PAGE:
The protest called by the Pobladores Movement gathered around 250 activists outside the attorney general’s office in the Venezuelan capital.
“We are demonstrating here today against evictions and increased efforts to criminalize popular struggles,” Dilsia Arévalo, spokeswoman from the Tenants’ Movement, one of the organizations in the Pobladores umbrella, told Venezuelanalysis.
Focusing on the housing sector, Arévalo urged Attorney General Tarek William Saab to set sights on recurring attacks and attempts to evict families in order to drive up rent prices.
“We need a thorough investigation into all eviction cases going on in the country, even more so amidst the (Covid-19) pandemic,” she stated, adding that homeowners use tactics such as turning off the water supply or outright violence to coerce tenants into leaving. “We are witnessing property rights and speculation trample peoples’ right to housing.”
Arévalo explained that her collective is managing more than 10 evictions a day in the Greater Caracas area alone and that the number keeps growing, with single-mother families amongst the most vulnerable. The Tenants’ Movement has taken to social media to denounce the unlawful practices and in some cases has managed to get families reinstated with the help of local authorities.
The tenant spokeswoman likewise drew attention to efforts to “discredit and criminalize” grassroots struggles with complicity from judicial institutions as well as private media outlets.
Saab was not in his office at the time of the protest but did meet via videoconference with Pobladores spokespeople Iraida Morocoima and Rigel Sergent, who is a National Assembly deputy as well. The Tenants’ Movement submitted a letter to the country’s top prosecutor that was backed by allied organizations.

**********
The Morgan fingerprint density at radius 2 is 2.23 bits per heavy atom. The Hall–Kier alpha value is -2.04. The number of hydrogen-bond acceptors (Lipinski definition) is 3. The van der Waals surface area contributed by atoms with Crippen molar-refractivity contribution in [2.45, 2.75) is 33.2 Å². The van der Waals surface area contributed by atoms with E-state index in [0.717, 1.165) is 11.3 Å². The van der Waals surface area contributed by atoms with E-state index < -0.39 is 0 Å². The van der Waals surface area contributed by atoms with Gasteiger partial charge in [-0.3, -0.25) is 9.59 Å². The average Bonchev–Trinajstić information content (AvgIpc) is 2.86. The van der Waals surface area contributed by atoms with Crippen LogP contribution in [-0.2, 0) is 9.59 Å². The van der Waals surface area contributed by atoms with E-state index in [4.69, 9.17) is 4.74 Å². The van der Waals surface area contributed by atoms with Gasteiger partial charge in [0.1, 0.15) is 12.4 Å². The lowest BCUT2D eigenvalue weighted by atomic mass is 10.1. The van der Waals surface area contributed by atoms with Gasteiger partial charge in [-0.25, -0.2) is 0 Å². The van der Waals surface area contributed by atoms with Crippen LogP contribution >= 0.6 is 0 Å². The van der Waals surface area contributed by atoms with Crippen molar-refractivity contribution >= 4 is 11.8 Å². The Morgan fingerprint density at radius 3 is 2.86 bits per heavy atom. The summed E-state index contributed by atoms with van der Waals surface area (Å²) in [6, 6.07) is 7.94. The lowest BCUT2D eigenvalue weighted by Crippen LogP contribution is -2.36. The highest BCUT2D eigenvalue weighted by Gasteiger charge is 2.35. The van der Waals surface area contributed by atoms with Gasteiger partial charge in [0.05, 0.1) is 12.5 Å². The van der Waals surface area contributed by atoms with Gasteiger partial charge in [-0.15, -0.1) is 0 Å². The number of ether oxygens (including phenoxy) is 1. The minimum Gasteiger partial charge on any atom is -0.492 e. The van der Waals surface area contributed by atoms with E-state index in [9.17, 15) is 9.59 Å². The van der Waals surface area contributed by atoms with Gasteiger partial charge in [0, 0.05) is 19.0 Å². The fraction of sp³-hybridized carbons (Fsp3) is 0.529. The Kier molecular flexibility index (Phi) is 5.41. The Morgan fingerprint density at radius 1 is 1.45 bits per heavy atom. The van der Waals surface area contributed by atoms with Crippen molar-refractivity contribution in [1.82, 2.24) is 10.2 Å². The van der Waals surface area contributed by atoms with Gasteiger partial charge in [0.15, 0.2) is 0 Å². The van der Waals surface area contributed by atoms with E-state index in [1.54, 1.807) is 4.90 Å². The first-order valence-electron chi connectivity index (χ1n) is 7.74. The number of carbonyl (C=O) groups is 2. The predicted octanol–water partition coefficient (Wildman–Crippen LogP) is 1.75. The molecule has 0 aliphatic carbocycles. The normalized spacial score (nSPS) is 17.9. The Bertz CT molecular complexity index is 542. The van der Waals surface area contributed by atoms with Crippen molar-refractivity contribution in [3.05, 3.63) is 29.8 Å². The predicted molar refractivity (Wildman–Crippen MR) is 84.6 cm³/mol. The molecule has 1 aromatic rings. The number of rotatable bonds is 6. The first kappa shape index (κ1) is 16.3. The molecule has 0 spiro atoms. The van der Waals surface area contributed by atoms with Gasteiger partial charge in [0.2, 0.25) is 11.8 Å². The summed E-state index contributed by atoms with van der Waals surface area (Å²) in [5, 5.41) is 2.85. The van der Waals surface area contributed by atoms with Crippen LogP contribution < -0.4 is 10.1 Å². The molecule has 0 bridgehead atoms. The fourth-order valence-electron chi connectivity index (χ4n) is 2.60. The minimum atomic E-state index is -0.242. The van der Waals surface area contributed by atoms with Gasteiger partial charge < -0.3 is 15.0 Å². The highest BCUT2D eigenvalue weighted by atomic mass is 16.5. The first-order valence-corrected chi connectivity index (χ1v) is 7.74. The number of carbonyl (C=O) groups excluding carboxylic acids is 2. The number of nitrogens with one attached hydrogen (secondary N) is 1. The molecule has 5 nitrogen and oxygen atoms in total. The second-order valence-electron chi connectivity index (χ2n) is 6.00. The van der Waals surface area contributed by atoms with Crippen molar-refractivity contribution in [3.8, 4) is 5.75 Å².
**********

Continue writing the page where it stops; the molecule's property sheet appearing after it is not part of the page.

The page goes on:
“The ongoing harassment and tenant evictions violate laws and the Venezuelan Constitution,” the text reads. The grassroots collectives listed a series of complaints and demands from Saab’s office, including the creation of a special prosecution unit to focus on housing rights and unjustified evictions.
“We call your attention to unscrupulous sectors looking to use the Attorney General’s office to open judicial processes against grassroots leaders via false accusations in order to discredit popular struggles,” the letter goes on to say.
Pobladores activists held similar actions and delivered the letter to local prosecutor’s offices in Anzoátegui, Aragua and Lara states.
While there was no official statement from the attorney general’s office, Sergent confirmed to Venezuelanalysis that Saab had agreed to investigate all the eviction complaints brought forward by the social movements.
The longtime Tenants’ Movement activist added that a workgroup coordinated by the vice-president’s office would also meet this week to address the social organizations’ concerns.
The Pobladores Movement is additionally pushing legislation at the National Assembly to boost self-management and popular participation in the state’s Great Housing Mission (GMVV), which has built a reported 3.9 million homes since 2011 mostly for low-income families.
The organization warns against a growing influence of real estate guilds and argues that the state would better address housing rights by directing more resources towards popular self-construction.
While the legislative proposal was included in the parliament’s agenda for the current year, its preliminary discussion session has not been scheduled yet.